Introverts have been speaking up lately, educating the rest of us non-introverts about how our perceptions of normal have been skewed toward an "extrovert ideal." Today, acknowledging you're an extrovert can feel like confessing that you've been an insensitive jerk for ignoring the obvious fact that not everyone is wired like you. After reading a HuffPost blog by Kali Rogers titled "An Open Letter From Introverts to Everyone Else," I decided to come out publicly in this blog post as an extrovert. And as an extrovert, I want to say on behalf of others like me: to all the introverts, we're sorry.
I replenish my energy stores by interacting socially with other people. Talking to strangers is fun. Chatting with friends after a long day of work is a boost, not a drain. Meanwhile my professional friends in medicine and mental health and almost everyone I know in the writing world are all introverts. As are my spouse, many of my closest friends, and almost everyone I love most in the world. I think it's wonderful that the growing discussion about introversion and extroversion helps expand our understanding of one another. And I will try to do better. We all will.
Here's my open letter in response to Kali Rogers:
1. We appreciate the reminder that weekdays are "me" days for our introverted friends. Thank you for reminding us. After a long day of work, you need some alone time to re-charge. We extroverts don't mean to sap all your energies when you're trying to recharge. We really don't. We are honestly just full of social vigor. We enjoy talking to you, and seeing you. Doing so helps us replenish our energies at the end of a long, tiring workday. But we can get those needs met on workdays by hanging out with the other extroverts who need the same thing. So feel free to decline our aggressive invitations. Just tell us you're in need of a bit of quiet time, and we'll respect your decision to head home for some rest.
2. We will try to "have a reason" when we call you one the phone, instead of just dialing you up to talk about nothing. Whoa, boy! This one can be hard to remember! We pick up our phones and just dial people we like. If we call you up for no reason, most of us extroverts can take any feedback you want to give us. We can be thick skinned, and in this case it's a good thing. You can ask us to get to the point, or remind us you don't enjoy chitchat, and we'll apologize (for the ump-teenth time) and let you get off the phone. It's okay to screen your calls when you don't feel like talking. Just text us later and check in so we know you still love us.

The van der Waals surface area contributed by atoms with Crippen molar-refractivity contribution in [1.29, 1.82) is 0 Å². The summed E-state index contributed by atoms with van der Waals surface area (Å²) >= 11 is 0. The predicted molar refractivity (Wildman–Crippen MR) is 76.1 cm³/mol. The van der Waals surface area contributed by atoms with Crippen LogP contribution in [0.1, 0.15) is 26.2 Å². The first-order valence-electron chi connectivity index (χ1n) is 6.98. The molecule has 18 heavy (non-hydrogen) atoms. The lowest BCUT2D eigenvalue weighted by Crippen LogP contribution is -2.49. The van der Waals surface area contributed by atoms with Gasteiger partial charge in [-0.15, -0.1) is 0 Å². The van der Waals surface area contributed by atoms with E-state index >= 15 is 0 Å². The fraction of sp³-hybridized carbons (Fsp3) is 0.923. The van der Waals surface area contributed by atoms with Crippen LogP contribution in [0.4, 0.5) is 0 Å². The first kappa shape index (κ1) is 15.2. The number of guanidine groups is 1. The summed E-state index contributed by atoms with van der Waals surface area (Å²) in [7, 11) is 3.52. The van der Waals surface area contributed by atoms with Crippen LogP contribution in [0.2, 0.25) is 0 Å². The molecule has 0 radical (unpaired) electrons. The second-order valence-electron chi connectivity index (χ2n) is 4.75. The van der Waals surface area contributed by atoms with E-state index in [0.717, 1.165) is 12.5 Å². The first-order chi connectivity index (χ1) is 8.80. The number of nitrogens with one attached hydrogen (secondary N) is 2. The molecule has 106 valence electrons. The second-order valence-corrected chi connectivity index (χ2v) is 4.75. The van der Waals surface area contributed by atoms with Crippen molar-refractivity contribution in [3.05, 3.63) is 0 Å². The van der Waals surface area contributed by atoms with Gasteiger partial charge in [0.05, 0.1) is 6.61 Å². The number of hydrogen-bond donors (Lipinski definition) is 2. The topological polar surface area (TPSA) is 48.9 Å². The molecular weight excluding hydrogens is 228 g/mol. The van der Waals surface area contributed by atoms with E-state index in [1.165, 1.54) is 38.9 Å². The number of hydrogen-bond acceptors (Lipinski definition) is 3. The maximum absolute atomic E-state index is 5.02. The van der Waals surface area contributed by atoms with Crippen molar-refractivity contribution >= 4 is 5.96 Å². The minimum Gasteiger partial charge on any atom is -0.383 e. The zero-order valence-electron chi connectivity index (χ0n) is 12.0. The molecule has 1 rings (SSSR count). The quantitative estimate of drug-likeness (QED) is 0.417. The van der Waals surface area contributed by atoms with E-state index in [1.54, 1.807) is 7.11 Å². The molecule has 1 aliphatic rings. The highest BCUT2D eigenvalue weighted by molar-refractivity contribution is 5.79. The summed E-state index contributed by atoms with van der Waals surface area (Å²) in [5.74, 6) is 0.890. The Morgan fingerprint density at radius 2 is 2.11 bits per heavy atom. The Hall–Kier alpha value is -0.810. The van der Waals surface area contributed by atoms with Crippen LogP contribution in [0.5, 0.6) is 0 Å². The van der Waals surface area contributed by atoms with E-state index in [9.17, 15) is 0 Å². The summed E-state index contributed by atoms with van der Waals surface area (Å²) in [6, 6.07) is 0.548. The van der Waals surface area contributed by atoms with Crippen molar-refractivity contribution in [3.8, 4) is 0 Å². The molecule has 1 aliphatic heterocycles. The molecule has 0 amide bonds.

3. We will attempt to remember how important it is for you that social events happen with people you know, not just a room full of strangers. You may have to remind us of this one, too. Hanging out with strangers is stressful for you, not loads of fun like it is for us. Again, we're really sorry. It can be kind of hard to imagine how an activity we get so much pleasure from can be such a nightmare for you. Don't let us be insensitive about this. Confront us if we're oblivious, and remind us that we are different from each other, and that's fine!
4. We understand you have just a few friends, not a "bajillion" like us.
We know this about you, introverts, and honestly, it's one of the biggest reasons we enjoy your friendships so much. Our extroverted friends are fun to hang out with, but sometimes they aren't very invested in us on a personal level. You introverts are often our most loyal friends, and we love you for it.
5. We have seen how intense and passionate you get about the topics you find important. We know, introverts. We know. Politics, religion, money, complicated relationships -- these are the topics you want to discuss. You would rather have substance in your conversations than fluff. Us extroverts, on the other hand, we like fluff. Our conversations are sport. We volley the discussion back and forth just to see if another person can keep up, and that's entertaining. Forgive us if we feel uncomfortable with the deep content. It slows down the fun and makes us think. But we want you to contribute to the discussion, so chime in! Make us think. Bring the discussion around the more important matters. We can adjust.
6. We won't make you reach out. We will do it for you.
It's okay, introverts. We extroverts reach out constantly. We are often in perpetual contact with someone, and if you don't call us, we'll probably call you anyway. As long as we know you still love us.
7. We appreciate the reassurance that you like us.
We like you, too! You introverts are our most trusted friends. You know how to keep a secret. You're there for us when it counts. You're real and genuine. We love everything about you. Just remind us to be sensitive to your needs. We aren't trying to steamroll over you. But sometimes you'll have to give us a gentle reminder that you and we are different, and that's a beautiful thing!